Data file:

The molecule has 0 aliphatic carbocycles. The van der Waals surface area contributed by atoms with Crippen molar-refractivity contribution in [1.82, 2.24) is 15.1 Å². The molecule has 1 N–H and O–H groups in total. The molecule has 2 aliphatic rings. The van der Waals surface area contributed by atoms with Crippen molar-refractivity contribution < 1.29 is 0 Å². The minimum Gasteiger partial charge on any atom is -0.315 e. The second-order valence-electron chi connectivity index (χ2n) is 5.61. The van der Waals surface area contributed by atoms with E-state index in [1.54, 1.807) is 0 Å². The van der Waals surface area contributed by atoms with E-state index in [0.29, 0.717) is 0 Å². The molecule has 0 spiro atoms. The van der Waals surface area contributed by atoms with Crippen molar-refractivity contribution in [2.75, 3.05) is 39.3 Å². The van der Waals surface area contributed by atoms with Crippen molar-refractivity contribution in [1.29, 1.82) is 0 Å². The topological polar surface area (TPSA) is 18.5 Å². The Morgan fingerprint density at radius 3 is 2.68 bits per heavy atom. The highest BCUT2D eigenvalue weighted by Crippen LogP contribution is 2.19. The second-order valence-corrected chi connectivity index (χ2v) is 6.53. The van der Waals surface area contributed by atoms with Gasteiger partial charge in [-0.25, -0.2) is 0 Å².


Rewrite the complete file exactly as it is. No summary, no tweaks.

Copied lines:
The molecule has 0 aliphatic carbocycles. The van der Waals surface area contributed by atoms with Crippen molar-refractivity contribution in [1.82, 2.24) is 15.1 Å². The molecule has 1 N–H and O–H groups in total. The molecule has 2 aliphatic rings. The van der Waals surface area contributed by atoms with Crippen molar-refractivity contribution < 1.29 is 0 Å². The minimum Gasteiger partial charge on any atom is -0.315 e. The second-order valence-electron chi connectivity index (χ2n) is 5.61. The van der Waals surface area contributed by atoms with E-state index in [1.54, 1.807) is 0 Å². The van der Waals surface area contributed by atoms with E-state index in [0.29, 0.717) is 0 Å². The molecule has 0 spiro atoms. The van der Waals surface area contributed by atoms with Crippen molar-refractivity contribution in [2.75, 3.05) is 39.3 Å². The van der Waals surface area contributed by atoms with Crippen molar-refractivity contribution in [1.29, 1.82) is 0 Å². The topological polar surface area (TPSA) is 18.5 Å². The Morgan fingerprint density at radius 3 is 2.68 bits per heavy atom. The highest BCUT2D eigenvalue weighted by Crippen LogP contribution is 2.19. The second-order valence-corrected chi connectivity index (χ2v) is 6.53. The van der Waals surface area contributed by atoms with Gasteiger partial charge in [-0.25, -0.2) is 0 Å².